31. 31.
    Kunzle H (1978) An autoradiographic analysis of the efferent connections from premotor and adjacent prefrontal regions (areas 6 and 9) in macaca fascicularis. Brain Behav Evol 15:185–234CrossRefPubMedGoogle Scholar
  32. 32.
    Kwon HG, Jang SH (2014) Differences in neural connectivity between the substantia nigra and ventral tegmental area in the human brain. Front Hum Neurosci 8:41PubMedPubMedCentralGoogle Scholar
  33. 33.
    Peran P, Cherubini A, Assogna F et al (2010) Magnetic resonance imaging markers of Parkinson's disease nigrostriatal signature. Brain 133:3423–3433CrossRefPubMedGoogle Scholar
  34. 34.
    Hattori T, Orimo S, Aoki S et al (2012) Cognitive status correlates with white matter alteration in Parkinson's disease. Hum Brain Mapp 33:727–739CrossRefPubMedGoogle Scholar
  35. 35.
    Song SK, Lee JE, Park HJ, Sohn YH, Lee JD, Lee PH (2011) The pattern of cortical atrophy in patients with Parkinson's disease according to cognitive status. Mov Disord 26:289–296CrossRefPubMedGoogle Scholar
  36. 36.
    Nishio Y, Hirayama K, Takeda A et al (2010) Corticolimbic gray matter loss in Parkinson's disease without dementia. Eur J Neurol 17:1090–1097CrossRefPubMedGoogle Scholar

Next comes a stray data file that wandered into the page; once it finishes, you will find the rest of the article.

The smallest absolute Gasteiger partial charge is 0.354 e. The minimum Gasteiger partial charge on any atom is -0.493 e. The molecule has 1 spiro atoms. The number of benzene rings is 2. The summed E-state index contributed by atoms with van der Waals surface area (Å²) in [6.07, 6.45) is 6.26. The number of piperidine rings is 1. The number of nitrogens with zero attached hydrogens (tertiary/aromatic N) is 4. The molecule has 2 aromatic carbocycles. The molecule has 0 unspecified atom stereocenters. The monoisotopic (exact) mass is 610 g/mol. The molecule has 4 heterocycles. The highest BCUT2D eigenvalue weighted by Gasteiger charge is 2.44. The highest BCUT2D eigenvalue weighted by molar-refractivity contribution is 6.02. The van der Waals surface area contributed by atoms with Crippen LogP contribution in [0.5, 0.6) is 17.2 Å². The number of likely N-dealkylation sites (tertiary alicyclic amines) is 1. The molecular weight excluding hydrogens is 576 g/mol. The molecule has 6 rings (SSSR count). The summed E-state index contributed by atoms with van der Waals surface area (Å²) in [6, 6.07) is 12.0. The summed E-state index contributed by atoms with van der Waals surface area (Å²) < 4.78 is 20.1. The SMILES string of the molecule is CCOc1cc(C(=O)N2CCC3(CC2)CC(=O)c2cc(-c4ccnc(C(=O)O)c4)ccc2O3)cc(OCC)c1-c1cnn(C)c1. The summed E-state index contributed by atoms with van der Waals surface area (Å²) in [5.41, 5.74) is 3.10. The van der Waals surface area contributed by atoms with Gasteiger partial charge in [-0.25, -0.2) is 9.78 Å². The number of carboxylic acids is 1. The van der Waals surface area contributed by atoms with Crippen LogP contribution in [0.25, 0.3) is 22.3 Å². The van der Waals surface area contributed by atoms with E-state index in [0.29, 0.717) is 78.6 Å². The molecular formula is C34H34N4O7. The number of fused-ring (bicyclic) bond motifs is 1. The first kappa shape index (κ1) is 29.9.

37. 37.
    Braak H, Del Tredici K, Bratzke H, Hamm-Clement J, Sandmann-Keil D, Rub U (2002) Staging of the intracerebral inclusion body pathology associated with idiopathic Parkinson's disease (preclinical and clinical stages). J Neurol 249:III/1–III/5CrossRefGoogle Scholar
  38. 38.
    Chan LL, Rumpel H, Yap K et al (2007) Case control study of diffusion tensor imaging in Parkinson's disease. J Neurol Neurosurg Psychiatry 78:1383–1386CrossRefPubMedPubMedCentralGoogle Scholar
  39. 39.
    Benjamini Y, Hochberg Y (1995) Controlling the false discovery rate: a practical and powerful approach to multiple testing. J R Stat Soc Ser B 57:289–300Google Scholar
  40. 40.
    Woo CW, Krishnan A, Wager D (2014) Cluster-extent based thresholding in fMRI analyses: Pitfalls and recommendations. Neuroimage 91:412–419CrossRefPubMedPubMedCentralGoogle Scholar

Copyright information

© European Society of Radiology 2017

Authors and Affiliations

  1. 1.Department of Clinical Radiology, Graduate School of Medical SciencesKyushu UniversityFukuokaJapan
  2. 2.Department of Neurology, Graduate School of Medical SciencesKyushu UniversityFukuokaJapan

Personalised recommendations